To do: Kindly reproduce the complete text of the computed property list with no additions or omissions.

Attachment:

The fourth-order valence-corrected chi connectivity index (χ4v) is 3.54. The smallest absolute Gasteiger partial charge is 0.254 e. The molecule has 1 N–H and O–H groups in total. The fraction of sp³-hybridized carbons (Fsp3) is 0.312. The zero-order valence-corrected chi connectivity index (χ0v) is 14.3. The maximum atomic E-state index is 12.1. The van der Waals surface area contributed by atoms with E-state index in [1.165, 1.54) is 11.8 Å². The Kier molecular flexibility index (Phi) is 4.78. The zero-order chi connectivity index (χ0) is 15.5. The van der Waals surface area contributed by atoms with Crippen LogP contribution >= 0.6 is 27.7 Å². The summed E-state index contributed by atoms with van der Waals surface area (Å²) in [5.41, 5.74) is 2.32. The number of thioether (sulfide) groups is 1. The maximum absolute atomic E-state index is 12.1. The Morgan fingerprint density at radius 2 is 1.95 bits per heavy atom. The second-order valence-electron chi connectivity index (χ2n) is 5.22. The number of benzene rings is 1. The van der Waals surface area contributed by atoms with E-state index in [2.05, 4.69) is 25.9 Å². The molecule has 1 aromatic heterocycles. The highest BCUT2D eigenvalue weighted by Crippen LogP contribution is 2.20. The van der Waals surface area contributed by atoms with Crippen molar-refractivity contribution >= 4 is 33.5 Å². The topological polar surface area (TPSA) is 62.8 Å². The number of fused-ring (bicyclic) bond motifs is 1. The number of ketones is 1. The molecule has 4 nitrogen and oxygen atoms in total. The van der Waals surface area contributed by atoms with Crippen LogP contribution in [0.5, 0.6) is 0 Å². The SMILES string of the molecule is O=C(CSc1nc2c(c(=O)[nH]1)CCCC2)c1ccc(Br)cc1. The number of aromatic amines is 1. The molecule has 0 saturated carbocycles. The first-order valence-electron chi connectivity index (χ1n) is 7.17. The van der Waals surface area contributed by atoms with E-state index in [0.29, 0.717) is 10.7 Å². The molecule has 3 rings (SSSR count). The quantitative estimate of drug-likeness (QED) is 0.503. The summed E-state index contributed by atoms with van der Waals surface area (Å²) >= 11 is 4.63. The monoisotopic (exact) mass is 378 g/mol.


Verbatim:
The fourth-order valence-corrected chi connectivity index (χ4v) is 3.54. The smallest absolute Gasteiger partial charge is 0.254 e. The molecule has 1 N–H and O–H groups in total. The fraction of sp³-hybridized carbons (Fsp3) is 0.312. The zero-order valence-corrected chi connectivity index (χ0v) is 14.3. The maximum atomic E-state index is 12.1. The van der Waals surface area contributed by atoms with E-state index in [1.165, 1.54) is 11.8 Å². The Kier molecular flexibility index (Phi) is 4.78. The zero-order chi connectivity index (χ0) is 15.5. The van der Waals surface area contributed by atoms with Crippen LogP contribution >= 0.6 is 27.7 Å². The summed E-state index contributed by atoms with van der Waals surface area (Å²) in [5.41, 5.74) is 2.32. The number of thioether (sulfide) groups is 1. The maximum absolute atomic E-state index is 12.1. The Morgan fingerprint density at radius 2 is 1.95 bits per heavy atom. The second-order valence-electron chi connectivity index (χ2n) is 5.22. The number of benzene rings is 1. The van der Waals surface area contributed by atoms with E-state index in [2.05, 4.69) is 25.9 Å². The molecule has 1 aromatic heterocycles. The highest BCUT2D eigenvalue weighted by Crippen LogP contribution is 2.20. The van der Waals surface area contributed by atoms with Crippen molar-refractivity contribution >= 4 is 33.5 Å². The topological polar surface area (TPSA) is 62.8 Å². The number of fused-ring (bicyclic) bond motifs is 1. The number of ketones is 1. The molecule has 4 nitrogen and oxygen atoms in total. The van der Waals surface area contributed by atoms with Crippen LogP contribution in [0.5, 0.6) is 0 Å². The SMILES string of the molecule is O=C(CSc1nc2c(c(=O)[nH]1)CCCC2)c1ccc(Br)cc1. The number of aromatic amines is 1. The molecule has 0 saturated carbocycles. The first-order valence-electron chi connectivity index (χ1n) is 7.17. The van der Waals surface area contributed by atoms with E-state index in [0.29, 0.717) is 10.7 Å². The molecule has 3 rings (SSSR count). The quantitative estimate of drug-likeness (QED) is 0.503. The summed E-state index contributed by atoms with van der Waals surface area (Å²) >= 11 is 4.63. The monoisotopic (exact) mass is 378 g/mol.